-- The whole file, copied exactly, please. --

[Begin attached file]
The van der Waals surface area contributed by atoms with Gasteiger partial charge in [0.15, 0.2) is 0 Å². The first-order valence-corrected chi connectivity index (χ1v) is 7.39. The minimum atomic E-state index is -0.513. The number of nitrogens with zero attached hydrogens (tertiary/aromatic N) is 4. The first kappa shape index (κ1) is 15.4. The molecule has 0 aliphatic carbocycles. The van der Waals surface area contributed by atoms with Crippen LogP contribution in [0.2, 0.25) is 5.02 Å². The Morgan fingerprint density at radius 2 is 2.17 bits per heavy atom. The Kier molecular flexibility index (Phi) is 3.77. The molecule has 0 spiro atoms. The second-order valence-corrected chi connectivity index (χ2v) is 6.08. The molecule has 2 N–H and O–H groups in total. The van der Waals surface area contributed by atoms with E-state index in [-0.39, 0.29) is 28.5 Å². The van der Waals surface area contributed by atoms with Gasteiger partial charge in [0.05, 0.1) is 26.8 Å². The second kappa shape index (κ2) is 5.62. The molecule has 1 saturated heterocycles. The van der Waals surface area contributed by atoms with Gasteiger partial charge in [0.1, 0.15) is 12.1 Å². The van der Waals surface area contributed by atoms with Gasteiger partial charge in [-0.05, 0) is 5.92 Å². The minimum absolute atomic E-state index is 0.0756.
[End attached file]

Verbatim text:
The van der Waals surface area contributed by atoms with Gasteiger partial charge in [0.15, 0.2) is 0 Å². The first-order valence-corrected chi connectivity index (χ1v) is 7.39. The minimum atomic E-state index is -0.513. The number of nitrogens with zero attached hydrogens (tertiary/aromatic N) is 4. The first kappa shape index (κ1) is 15.4. The molecule has 0 aliphatic carbocycles. The van der Waals surface area contributed by atoms with Crippen LogP contribution in [0.2, 0.25) is 5.02 Å². The Morgan fingerprint density at radius 2 is 2.17 bits per heavy atom. The Kier molecular flexibility index (Phi) is 3.77. The molecule has 0 spiro atoms. The second-order valence-corrected chi connectivity index (χ2v) is 6.08. The molecule has 2 N–H and O–H groups in total. The van der Waals surface area contributed by atoms with E-state index in [-0.39, 0.29) is 28.5 Å². The van der Waals surface area contributed by atoms with Gasteiger partial charge in [0.05, 0.1) is 26.8 Å². The second kappa shape index (κ2) is 5.62. The molecule has 1 saturated heterocycles. The van der Waals surface area contributed by atoms with Gasteiger partial charge in [0.1, 0.15) is 12.1 Å². The van der Waals surface area contributed by atoms with Gasteiger partial charge in [-0.05, 0) is 5.92 Å². The minimum absolute atomic E-state index is 0.0756.